- Preface
- Originally intended as a second edition of The Foundations of Constructive Analysis, to be prepared by Bridges under the supervision of Bishop, the volume was not completed until after Bishop's death and was given a new title because of the extent of the changes.
- Prolog
- The Prolog is Bishop's original Preface.
In it he draws the distinction between two kinds of mathematical statement:
- Those which are "merely evocative, that make assertions without empirical validity."
- and those which are "of immediate empirical validity, which say that certain performable operations will produce certain observable results..".

and describes the principles on which the book is written, and its purposes

- Chapter 1 - A Constructivist Manifesto
- In this Chapter Bishop describes, first, the
*descriptive basis*of mathematics, which is not entirely dissimilar to what others might call its*constructive content*. Next he describes its*idealistic component*, by which he may mean the*non*constructive parts. Finally he talks about the*constructivisation*of mathematics, which is the process of extracting from classical mathematics those constructive results which underpin it, and discarding the rest. - Chapter 2 - Calculus and the Real Numbers
- Chapter 3 - Set Theory
- Chapter 4 - Metric Spaces
- Chapter 5 - Complex Analysis
- Chapter 6 - Integration
- Chapter 7 - Normed Linear Spaces
- Chapter 8 - Locally Compact Abelian Groups
- Chapter 9 - Commutative Banach Algebras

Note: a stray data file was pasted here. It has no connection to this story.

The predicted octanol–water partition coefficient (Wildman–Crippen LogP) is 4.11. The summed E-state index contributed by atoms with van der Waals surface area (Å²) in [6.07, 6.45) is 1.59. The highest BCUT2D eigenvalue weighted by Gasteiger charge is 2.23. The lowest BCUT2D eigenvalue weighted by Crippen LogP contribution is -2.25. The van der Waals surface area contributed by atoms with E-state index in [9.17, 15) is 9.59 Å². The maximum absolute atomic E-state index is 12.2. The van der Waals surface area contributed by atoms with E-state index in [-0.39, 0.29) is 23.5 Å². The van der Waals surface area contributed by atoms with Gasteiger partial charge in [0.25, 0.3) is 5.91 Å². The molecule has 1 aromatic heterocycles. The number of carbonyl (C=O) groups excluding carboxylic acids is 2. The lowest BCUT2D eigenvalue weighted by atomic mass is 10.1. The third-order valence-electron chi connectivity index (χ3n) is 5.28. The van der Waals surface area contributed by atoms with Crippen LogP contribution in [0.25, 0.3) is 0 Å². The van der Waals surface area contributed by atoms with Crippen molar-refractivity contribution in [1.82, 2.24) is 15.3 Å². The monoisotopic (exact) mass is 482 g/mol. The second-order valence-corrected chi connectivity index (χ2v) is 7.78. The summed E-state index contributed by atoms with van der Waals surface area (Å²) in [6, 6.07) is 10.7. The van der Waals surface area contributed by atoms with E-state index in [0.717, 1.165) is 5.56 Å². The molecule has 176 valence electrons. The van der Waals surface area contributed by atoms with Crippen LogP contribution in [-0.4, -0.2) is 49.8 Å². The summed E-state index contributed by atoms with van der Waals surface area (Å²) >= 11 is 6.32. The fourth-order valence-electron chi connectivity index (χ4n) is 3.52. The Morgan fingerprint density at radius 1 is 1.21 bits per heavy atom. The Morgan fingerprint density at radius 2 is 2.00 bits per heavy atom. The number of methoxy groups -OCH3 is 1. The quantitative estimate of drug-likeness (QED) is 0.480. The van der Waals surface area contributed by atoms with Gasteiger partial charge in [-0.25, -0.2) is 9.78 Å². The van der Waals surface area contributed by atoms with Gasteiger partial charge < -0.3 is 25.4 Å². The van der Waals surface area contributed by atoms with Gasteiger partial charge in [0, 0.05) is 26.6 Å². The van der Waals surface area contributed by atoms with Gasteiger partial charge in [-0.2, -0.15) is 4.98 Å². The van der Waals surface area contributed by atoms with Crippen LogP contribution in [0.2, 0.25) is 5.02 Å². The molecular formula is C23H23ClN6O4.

Three principles are enunciated:

- make every concept affirmative
- avoid definitions that are not relevant
- avoid pseudogenerality

- to present the constructive point of view
- to show that the constructive program can succeed
- to lay the foundation for further work

- 1. The Descriptive Basis of Mathematics
- "The primary concern of mathematics is number, and this means the positive integers."

"We are not interested in properties of the positive integers which have no descriptive meaning for finite man. When a man proves a positive integer to exist, he should show how to find it."

"A set is not an entity which has an ideal existence: a set exists only when it has been defined. To define a set we prescribe, at least implicitly, what we [..] must do in order to construct an element of the set, and what we must do in order to show that two elements of the set are equal."

Similarly, to define a function from set A to set B we must "prescribe a finite routine" leading from elements of A to those of B, which respects equality on these sets.

By thus building sets and functions from the integers all the structures required by mathematics are obtained.

".. every mathematical statement ultimately expresses the fact that if we perform certain computations within the set of positive integers, we shall get certain results." This does not exclude abstract mathematics, which can be justified in terms of its applicability in the more concrete branches. - 2. The Idealist Component of Mathematics
- Examples are given of non-constructive results in classical analysis, viz:
- "that every non-void bounded set A of real numbers has a least upper bound"
- "[that] every continuous real valued function
*f*on the closed interval [0,1], with f(0)<0 and f(1)>0, vanishes as some point"

- 3. The Constructivisation of Mathematics

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